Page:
The future's bright for real estate finance
The rapid pace of development in issuance and investment techniques means that the progression of real estate to become a global asset class in its own right is not far away. Clive Horwood reports.
It's a sure sign of a red-hot market when private equity firms begin to invest in size. That is what is happening in real estate.
It began in March when a consortium of high profile firms, including Kohlberg Kravis Roberts and Bain Capital, paid $8.2 billion for retailer Toys 'R' Us. They didn't commit over $1 billion of equity and over $5 billion of debt to profit from fads in children's merchandising. What these firms wanted was access to the retailer's extensive portfolio of prime commercial real estate.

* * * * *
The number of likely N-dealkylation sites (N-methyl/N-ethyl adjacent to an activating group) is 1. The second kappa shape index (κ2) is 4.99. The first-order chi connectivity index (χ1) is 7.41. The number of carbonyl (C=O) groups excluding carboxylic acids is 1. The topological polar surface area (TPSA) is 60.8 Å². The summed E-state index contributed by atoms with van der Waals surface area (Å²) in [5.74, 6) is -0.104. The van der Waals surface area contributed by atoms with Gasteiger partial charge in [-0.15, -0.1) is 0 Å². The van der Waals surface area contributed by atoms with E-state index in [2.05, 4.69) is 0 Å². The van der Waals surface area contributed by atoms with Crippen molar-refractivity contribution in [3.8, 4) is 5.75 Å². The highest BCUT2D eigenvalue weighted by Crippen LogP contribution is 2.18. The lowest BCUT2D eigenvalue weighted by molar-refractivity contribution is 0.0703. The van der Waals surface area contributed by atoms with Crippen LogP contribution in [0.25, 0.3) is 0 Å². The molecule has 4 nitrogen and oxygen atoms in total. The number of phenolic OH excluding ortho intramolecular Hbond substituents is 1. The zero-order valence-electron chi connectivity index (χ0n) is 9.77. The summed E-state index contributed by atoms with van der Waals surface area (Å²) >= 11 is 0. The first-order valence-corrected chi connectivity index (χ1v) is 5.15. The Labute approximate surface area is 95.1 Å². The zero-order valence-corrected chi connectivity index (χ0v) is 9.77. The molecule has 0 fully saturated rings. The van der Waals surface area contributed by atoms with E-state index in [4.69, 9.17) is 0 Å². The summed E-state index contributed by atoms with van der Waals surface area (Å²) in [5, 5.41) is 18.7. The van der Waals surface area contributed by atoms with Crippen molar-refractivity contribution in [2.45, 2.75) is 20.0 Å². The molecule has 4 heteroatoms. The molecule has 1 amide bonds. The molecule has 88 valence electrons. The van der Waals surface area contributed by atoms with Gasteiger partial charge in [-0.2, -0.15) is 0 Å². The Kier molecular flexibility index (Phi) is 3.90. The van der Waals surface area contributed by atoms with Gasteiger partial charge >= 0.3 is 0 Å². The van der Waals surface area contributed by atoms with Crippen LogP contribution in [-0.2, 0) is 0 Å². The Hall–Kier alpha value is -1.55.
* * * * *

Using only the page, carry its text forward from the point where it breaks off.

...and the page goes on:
In May, the phenomenon came to Europe when Terra Firma acquired Viterra, a portfolio of 150,000 flats in Germany, from the utility E.ON. Terra Firma is the investment vehicle of Guy Hands, the man credited with the leading the development of principal finance during the 1990s. When he takes a e7 billion position on a market, people sit up and take notice.
While these deals grab the headlines, so much more is happening. The traditional real estate development business is set to be transformed in Europe by the creation of real estate investment trusts and new mechanisms to allow companies and investors to exit positions or projects without incurring punitive capital gains tax.